On 13 Dec 2011, at 18:50, meekerdb wrote:
On 12/13/2011 4:11 AM, Craig Weinberg wrote:
It doesn't take information from it's environment, learn, and act on
On Dec 12, 11:43 pm, meekerdb<meeke...@verizon.net> wrote:
On 12/12/2011 6:28 PM, Craig Weinberg wrote:
I don't think a cartoon is conscious either. But I was just
pointing out that "keep going
by itself" can't the be critereon since things we think are
conscious don't keep going *by
It doesn't have to be *the* criterion but I think it's a valid
counterfactual. We have oxygen, food, water and our consciousness
keeps going, ie experiencing and generating both novelty and
continuity. A cartoon doesn't end because it's deprived of film or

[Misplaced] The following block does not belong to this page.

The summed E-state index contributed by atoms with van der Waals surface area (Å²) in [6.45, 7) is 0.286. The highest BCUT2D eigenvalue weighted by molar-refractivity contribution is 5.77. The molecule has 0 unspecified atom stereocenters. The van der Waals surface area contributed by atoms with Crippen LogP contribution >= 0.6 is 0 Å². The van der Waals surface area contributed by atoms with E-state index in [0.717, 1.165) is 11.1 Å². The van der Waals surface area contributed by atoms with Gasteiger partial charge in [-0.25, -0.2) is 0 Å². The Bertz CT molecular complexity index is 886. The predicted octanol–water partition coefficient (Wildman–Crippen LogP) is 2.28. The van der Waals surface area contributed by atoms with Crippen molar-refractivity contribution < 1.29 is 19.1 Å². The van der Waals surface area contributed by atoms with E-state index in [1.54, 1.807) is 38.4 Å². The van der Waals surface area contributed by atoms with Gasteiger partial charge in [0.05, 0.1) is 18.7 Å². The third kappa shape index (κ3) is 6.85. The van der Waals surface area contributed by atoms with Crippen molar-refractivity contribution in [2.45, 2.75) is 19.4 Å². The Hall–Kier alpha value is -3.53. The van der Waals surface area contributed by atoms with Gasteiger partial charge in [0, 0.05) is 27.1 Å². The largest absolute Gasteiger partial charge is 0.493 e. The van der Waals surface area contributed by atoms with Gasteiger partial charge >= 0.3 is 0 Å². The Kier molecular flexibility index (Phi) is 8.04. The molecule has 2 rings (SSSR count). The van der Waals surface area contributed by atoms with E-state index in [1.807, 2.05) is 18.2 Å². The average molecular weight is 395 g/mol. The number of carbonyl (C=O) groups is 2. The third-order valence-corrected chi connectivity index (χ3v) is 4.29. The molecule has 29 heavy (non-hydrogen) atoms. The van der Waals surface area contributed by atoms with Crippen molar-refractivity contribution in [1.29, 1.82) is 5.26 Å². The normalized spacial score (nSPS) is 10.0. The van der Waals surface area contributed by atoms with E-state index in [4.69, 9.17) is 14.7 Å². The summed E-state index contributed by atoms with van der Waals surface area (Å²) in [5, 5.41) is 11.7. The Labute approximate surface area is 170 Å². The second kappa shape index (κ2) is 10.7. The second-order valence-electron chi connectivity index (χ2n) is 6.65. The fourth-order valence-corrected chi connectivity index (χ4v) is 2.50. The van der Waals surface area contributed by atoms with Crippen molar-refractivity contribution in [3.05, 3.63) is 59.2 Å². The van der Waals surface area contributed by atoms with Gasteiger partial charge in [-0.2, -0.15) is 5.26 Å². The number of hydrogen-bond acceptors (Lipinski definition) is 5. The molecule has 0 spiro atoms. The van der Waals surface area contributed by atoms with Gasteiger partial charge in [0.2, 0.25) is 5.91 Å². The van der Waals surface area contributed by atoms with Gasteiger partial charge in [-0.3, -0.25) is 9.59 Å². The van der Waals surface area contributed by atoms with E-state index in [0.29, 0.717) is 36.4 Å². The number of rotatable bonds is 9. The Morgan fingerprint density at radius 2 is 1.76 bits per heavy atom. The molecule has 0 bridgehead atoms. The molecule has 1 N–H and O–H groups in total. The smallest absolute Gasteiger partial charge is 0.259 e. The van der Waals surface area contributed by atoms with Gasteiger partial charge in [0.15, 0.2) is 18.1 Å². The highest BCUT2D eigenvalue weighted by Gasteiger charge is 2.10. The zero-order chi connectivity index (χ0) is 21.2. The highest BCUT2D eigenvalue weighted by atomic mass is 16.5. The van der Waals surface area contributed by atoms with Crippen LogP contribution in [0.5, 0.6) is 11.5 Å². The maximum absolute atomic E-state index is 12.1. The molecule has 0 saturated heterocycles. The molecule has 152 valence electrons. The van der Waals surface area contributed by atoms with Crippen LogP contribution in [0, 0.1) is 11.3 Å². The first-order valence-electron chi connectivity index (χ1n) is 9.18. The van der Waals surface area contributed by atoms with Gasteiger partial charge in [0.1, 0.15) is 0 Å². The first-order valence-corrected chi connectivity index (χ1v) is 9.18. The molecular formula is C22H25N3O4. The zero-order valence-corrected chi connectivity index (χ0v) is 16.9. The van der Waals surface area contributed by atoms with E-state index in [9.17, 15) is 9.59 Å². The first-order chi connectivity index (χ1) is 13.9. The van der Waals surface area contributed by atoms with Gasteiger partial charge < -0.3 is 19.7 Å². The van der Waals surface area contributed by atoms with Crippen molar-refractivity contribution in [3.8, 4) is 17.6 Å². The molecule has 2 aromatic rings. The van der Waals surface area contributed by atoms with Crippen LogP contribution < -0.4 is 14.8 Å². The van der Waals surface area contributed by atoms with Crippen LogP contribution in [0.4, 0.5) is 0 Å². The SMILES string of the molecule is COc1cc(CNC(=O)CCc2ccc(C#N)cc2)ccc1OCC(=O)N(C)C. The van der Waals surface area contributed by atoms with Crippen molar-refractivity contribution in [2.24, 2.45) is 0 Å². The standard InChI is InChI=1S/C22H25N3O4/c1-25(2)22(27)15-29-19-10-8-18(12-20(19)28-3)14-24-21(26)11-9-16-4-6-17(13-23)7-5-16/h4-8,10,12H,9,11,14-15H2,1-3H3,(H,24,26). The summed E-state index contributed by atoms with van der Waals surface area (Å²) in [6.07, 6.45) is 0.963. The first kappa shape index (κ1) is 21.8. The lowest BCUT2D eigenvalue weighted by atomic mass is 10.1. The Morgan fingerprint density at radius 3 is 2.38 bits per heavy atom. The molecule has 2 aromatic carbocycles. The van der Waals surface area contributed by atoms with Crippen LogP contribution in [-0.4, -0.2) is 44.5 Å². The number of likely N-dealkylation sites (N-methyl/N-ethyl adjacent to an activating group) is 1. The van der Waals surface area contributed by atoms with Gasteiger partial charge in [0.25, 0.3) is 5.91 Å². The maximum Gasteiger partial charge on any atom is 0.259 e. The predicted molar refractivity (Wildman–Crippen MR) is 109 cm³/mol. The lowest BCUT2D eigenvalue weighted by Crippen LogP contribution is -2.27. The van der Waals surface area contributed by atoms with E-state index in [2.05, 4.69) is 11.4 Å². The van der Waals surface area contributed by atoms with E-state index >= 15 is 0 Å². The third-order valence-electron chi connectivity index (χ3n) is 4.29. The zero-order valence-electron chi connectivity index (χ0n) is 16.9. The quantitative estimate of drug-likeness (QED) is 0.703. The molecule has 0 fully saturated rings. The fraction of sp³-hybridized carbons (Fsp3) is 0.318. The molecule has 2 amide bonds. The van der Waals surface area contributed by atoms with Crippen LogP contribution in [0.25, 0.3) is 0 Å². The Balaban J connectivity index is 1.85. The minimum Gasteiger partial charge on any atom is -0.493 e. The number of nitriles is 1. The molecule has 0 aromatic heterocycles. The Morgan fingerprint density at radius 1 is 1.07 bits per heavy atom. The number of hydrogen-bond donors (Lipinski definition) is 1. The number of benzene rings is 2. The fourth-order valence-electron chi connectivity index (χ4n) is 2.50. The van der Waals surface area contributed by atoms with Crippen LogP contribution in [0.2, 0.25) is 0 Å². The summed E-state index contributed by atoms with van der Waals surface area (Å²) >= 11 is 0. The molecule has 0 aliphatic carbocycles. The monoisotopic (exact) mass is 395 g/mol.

pixels. You can provide extra blank frames which contain the same
elements, paper and ink, pixels of certain colors, etc, but no
extension of any pattern of the cartoon will occur.
What is your criterion for thinking that a cartoon isn't conscious?
Nor does it take information from itself, learn, and act on itself.
A movie of a computation is not a computation, like a movie of a
murder is not a murder.
So you can attribute a consciousness to the (abstract) person having
that filmed computation, but enacting the movie or not will not change
the measure on computational histories, unless you reconnect the movie
to the boolean graph, in which case you are re-instantiating the
person's ability to manifest its experience relatively to you (and
makes its experiences differentiating again in the relative way).
In a movie of a computation, there are just no computation, nor
running of the program filmed. It would be like confusing the number
denoted by the string "IIIIIIIIIIIII" and the string itself
But if you believe in comp, and in the physical supervenience thesis
(linking consciousness to the *physical activity* of a digital
machine) you are lead to such an absurdity.
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